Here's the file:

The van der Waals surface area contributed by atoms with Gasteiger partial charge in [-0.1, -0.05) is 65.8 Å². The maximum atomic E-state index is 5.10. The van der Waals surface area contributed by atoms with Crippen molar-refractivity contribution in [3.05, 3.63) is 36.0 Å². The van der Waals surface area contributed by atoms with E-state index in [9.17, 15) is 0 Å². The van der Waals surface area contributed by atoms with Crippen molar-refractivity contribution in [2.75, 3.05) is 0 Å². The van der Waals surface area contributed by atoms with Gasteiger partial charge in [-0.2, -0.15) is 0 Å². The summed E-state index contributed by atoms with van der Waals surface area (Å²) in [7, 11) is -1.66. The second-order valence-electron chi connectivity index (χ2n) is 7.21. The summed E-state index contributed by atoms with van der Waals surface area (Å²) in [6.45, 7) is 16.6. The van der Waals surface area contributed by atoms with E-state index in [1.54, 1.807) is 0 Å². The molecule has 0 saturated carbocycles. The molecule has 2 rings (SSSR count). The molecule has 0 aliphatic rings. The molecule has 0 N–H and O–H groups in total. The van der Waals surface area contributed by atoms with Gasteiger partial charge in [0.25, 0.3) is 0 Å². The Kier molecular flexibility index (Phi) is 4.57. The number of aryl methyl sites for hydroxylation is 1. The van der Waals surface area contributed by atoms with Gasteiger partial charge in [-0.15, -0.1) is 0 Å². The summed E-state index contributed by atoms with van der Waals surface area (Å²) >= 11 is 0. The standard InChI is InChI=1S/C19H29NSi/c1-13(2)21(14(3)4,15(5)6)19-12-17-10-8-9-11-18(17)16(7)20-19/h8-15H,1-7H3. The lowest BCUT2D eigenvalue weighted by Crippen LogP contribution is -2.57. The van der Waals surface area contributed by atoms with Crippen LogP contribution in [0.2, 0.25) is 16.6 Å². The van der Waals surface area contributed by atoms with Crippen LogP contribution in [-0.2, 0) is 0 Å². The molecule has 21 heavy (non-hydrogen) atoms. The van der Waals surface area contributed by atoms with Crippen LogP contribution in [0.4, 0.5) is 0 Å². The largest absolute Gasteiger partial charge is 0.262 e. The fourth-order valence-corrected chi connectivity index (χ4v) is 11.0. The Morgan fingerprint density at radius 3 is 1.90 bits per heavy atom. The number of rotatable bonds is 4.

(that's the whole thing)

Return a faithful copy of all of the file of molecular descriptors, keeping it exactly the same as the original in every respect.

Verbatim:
The van der Waals surface area contributed by atoms with Gasteiger partial charge in [-0.1, -0.05) is 65.8 Å². The maximum atomic E-state index is 5.10. The van der Waals surface area contributed by atoms with Crippen molar-refractivity contribution in [3.05, 3.63) is 36.0 Å². The van der Waals surface area contributed by atoms with E-state index in [9.17, 15) is 0 Å². The van der Waals surface area contributed by atoms with Crippen molar-refractivity contribution in [2.75, 3.05) is 0 Å². The van der Waals surface area contributed by atoms with Gasteiger partial charge in [-0.2, -0.15) is 0 Å². The summed E-state index contributed by atoms with van der Waals surface area (Å²) in [7, 11) is -1.66. The second-order valence-electron chi connectivity index (χ2n) is 7.21. The summed E-state index contributed by atoms with van der Waals surface area (Å²) in [6.45, 7) is 16.6. The van der Waals surface area contributed by atoms with E-state index in [1.54, 1.807) is 0 Å². The molecule has 0 saturated carbocycles. The molecule has 2 rings (SSSR count). The molecule has 0 aliphatic rings. The molecule has 0 N–H and O–H groups in total. The van der Waals surface area contributed by atoms with Gasteiger partial charge in [0.25, 0.3) is 0 Å². The Kier molecular flexibility index (Phi) is 4.57. The number of aryl methyl sites for hydroxylation is 1. The van der Waals surface area contributed by atoms with Gasteiger partial charge in [-0.15, -0.1) is 0 Å². The summed E-state index contributed by atoms with van der Waals surface area (Å²) >= 11 is 0. The standard InChI is InChI=1S/C19H29NSi/c1-13(2)21(14(3)4,15(5)6)19-12-17-10-8-9-11-18(17)16(7)20-19/h8-15H,1-7H3. The lowest BCUT2D eigenvalue weighted by Crippen LogP contribution is -2.57. The van der Waals surface area contributed by atoms with Crippen LogP contribution in [0.2, 0.25) is 16.6 Å². The van der Waals surface area contributed by atoms with Crippen LogP contribution in [-0.2, 0) is 0 Å². The molecule has 21 heavy (non-hydrogen) atoms. The van der Waals surface area contributed by atoms with Crippen LogP contribution in [0.4, 0.5) is 0 Å². The largest absolute Gasteiger partial charge is 0.262 e. The fourth-order valence-corrected chi connectivity index (χ4v) is 11.0. The Morgan fingerprint density at radius 3 is 1.90 bits per heavy atom. The number of rotatable bonds is 4.